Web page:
The Scottish Government has launched a consultation on the use of fracking in Scotland.

Members of the public have until the end of May to submit their views.

A final decision on the controversial gas extraction technique is expected to be made by ministers by the end of the year.

They have not set out a preferred position or policy in the consultation document, stating they are taking a "cautious, evidence-led approach".

A moratorium on unconventional oil and gas development in Scotland has been in place since January 2015.

It prevents hydraulic fracturing for shale oil and gas, and coal bed methane extraction, from taking place while the Government investigates evidence on its potential impact.

Energy Minister Paul Wheelhouse said: "The Scottish Government has sought to present impartial, independent information on unconventional oil and gas in order to encourage informed dialogue and debate.

"This consultation does not set out or advocate a preferred Scottish Government position or policy. Instead, we want to create space for dialogue and allow different perspectives to come forward.

"Once the consultation closes and the responses have been independently analysed, we will then consider the full range of evidence, and make our recommendation.

"In doing so, we will give careful consideration to the extraction methods for both shale oil and gas, and coal bed methane.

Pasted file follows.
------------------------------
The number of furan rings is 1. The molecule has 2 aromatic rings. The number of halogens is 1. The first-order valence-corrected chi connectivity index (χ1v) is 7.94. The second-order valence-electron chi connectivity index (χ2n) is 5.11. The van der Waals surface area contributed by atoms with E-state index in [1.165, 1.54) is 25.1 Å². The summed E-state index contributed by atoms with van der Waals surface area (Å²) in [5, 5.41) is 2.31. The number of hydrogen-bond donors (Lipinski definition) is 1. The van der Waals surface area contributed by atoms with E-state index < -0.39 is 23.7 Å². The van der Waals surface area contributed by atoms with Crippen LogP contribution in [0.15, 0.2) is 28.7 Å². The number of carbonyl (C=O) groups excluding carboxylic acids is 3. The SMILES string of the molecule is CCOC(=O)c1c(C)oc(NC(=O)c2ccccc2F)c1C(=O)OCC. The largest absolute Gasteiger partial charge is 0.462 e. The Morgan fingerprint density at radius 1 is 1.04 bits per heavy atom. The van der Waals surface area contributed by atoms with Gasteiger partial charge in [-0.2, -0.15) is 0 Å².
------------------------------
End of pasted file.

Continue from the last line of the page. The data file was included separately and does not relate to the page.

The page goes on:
"We will then ask members of the Scottish Parliament to vote on our recommendation, and we will come to a final decision by the end of 2017 on whether or not unconventional oil and gas has a role in Scotland's energy mix."

Environmental organisations have called for fracking to be banned.

Lang Banks, director of WWF Scotland, said: "Any decision to access more fossil fuel reserves by using fracking would fly in the face of the Scottish Government's much welcomed ambition of securing half of all of Scotland's energy needs from renewables by 2030.

"When given the choice, opinion polling tells us that the public always backs clean renewables over polluting fossil fuels. We are confident that by the end of this consultation the public will give fracking a resounding thumbs down."

Friends of the Earth Scotland head of campaigns Mary Church said: "No state has had a moratorium on fracking, looked at the evidence, and decided it's a good idea.

"Support for fracking is at an all-time low. People just don't want this dirty, dangerous industry.

"We will be encouraging people to respond in huge numbers and are confident that they will give a clear signal to the Scottish Government to ban fracking for good."

The consultation will run until May 31 and can be viewed on the Scottish Government's consultation website

Scottish Labour environment spokeswoman Claudia Beamish, who has introduced her own Member's Bill to ban fracking in Scotland, said the Government is further prolonging making a decision on whether to impose a ban.

She said: "Voters going to the polls in May's important local elections still won't know the SNP's position on fracking.

"It's time for nationalist ministers to get off the fence and back Labour's call for a ban on fracking in Scotland."

Green MSP Mark Ruskell said: "The evidence to ban fracking already exists because we have more fossil fuels than we can burn if we want to limit climate change.

"A ban on fracking will allow us to focus on stable jobs in energy efficiency and renewables, and it's vital that communities take part in the consultation to make their feelings known because this could be the beginning of the end for fracking in Scotland."